The reason most of us are unaware of this issue is that we never get out of that first bracket. Ours, therefore, is a flat tax. No matter how hard you work, unless you’re getting a boatload of overtime, you’re paying in 15% for the rest of your blue-collar life. Unless you are consistently bumping up into Bracket 2, you’ll likely never even consider how the system operates, and you’ll surely never explore the piddling rate at which the upper brackets are taxed and how ridiculously unfair that is. It wasn’t always that way, either. With every new conservative regime that has taken control of our country, the upper rates have shrank and shrank. In the mid-80s, when my good friend Curtis Faith had an income reaching into the top-most bracket, taxes there were around 50%. Before that, they were much higher, as evidenced by the following graph:


As you can see, the rates throughout the “best years” of our country were gargantuanly higher. Not only have those rates shrunk significantly with the increasingly conservative, isolationist approaches government has taken toward our economy, but when the Reagan and Bush tax cuts went into effect three decades ago, we found the lowest tax brackets actually raised and the disparity of wealth increased as the gap in taxation shrank to an all-time low. Now, as economists try to argue for rolling-back the upper-end George W. Bush tax cuts and allow the top bracket to rise to a slightly more reasonable rate, conservatives argue tooth and nail against it, even as the evidence against the economic effectiveness of willy-nilly tax slashing piles up against them.

The reason we need to understand these things is to truly understand what we are fighting for. The Occupy Movement has a great thing going for them, and it is just beginning, but we need to be clear in our message so as to not be spun by those who wish for us to fail. We don’t want to tax people more, we want to tax them progressively. We want to tax them fairly. This discussion about income tax has not even taken into consideration the topic of capital gains taxes—the very bane of the rich and conservative set, which they have repeatedly tried to excise to further benefit themselves. But that, again, is a topic for another post.

To those Occupying, again this is my call: Be strong and be clear. Educate yourself and use that knowledge as a weapon. Be able to answer the questions that will be asked of you, and answer them with passion and with respect. This is how we win this war. We are not an angry mob; we are angry, but we come with purpose. Not to smash windows but to talk. To explain. To feel. And that is all we ask: for someone to listen, to understand and to feel for us as well.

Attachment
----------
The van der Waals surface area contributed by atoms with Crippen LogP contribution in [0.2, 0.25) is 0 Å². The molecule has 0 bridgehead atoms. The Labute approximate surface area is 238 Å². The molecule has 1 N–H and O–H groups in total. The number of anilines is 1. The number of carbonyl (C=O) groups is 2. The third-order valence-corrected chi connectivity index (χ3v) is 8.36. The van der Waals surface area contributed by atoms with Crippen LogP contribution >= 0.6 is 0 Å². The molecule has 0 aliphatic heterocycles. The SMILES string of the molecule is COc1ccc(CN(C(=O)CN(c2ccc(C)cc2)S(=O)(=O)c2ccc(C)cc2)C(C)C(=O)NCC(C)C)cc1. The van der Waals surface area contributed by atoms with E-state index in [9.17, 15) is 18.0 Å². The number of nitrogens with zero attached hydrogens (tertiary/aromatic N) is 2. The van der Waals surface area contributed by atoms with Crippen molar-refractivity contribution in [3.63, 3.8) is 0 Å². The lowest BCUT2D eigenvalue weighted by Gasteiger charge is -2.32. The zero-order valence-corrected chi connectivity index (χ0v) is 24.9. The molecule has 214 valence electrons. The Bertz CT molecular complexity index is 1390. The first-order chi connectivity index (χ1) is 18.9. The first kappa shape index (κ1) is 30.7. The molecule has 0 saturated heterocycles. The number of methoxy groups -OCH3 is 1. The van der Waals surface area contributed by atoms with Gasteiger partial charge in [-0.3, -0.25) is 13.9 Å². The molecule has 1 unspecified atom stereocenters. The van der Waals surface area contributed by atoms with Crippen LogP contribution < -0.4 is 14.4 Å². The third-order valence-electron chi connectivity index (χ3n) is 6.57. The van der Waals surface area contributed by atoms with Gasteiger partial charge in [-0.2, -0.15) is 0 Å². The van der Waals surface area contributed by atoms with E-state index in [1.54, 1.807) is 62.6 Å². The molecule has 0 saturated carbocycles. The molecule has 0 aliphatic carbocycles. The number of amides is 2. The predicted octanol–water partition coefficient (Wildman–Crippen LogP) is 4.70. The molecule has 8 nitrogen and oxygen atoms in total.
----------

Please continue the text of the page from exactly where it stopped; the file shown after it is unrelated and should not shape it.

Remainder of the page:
Sunday, October 16, 2011

Think globally, protest locally

Yesterday began two brand-new legs of the Occupy movement: one in London and one here at home in Pittsburgh. The movement, which began on Wall Street mere weeks ago, has grown exponentially and is finally coming to represent a well-rounded anger that we're feeling, worldwide, at those who make all of the decisions for us, who tell us that we are nothing with their actions though they still pay lip service to our hopes and dreams. Unlike the way Fox News and USA Today have attempted to represent it, the Occupations are not anarchist rally, it's not a hyper-leftist movement--it is by nature a progressive stand, yes, but it has nothing to do with partisan politics. It is about class warfare, and there are plenty of Republicans, Democrats, Greens, Libertarians and Socialists alike down here in the muck to fight.

It took a while for Occupy Pittsburgh to find its legs, but now there are tens of tents set up, housing around a hundred people on the park in front of the BNY Mellon headquarters in downtown Pittsburgh. It also just happens to be located directly behind the hotel where I work. I was concerned about our local chapter of the revolution--that it may be met with apathy or that it would become a long, drawn-out discussion and never physically manifest itself. But the time that it took to get rolling was used brilliantly as an incubation period, and instead of a few more protesters trickling in every day, the march through the city ended with quite a sizable population now respectfully taking up residence on one of the largest American banking institution's front lawn.

The camp is also situated right on the corner of Grant Street and Sixth Avenue, one of the most significant thoroughfares in downtown, so a constant flow of cars is being funneled by the protestors holding signs, banners strung from poles and draped over tents. I was excited to see the Occupiers outside this morning, and I hope to be able to spend some time in the park with them: perhaps around noon or six when the general assemblies are being held. But as thrilled as I was, I worried about the response of the rest of the city. Walking out after work, I passed right by the protest on my way to the bus stop, chatting for a moment with a gentleman on the corner and offering my sincerest support. To my surprise, as I waited for the bus, cars upon cars that were fed from the highway down Grant Street were honking their horns in support. It was an almost-constant blare of horns, issuing from trucks and cars and even a large city maintenance vehicle.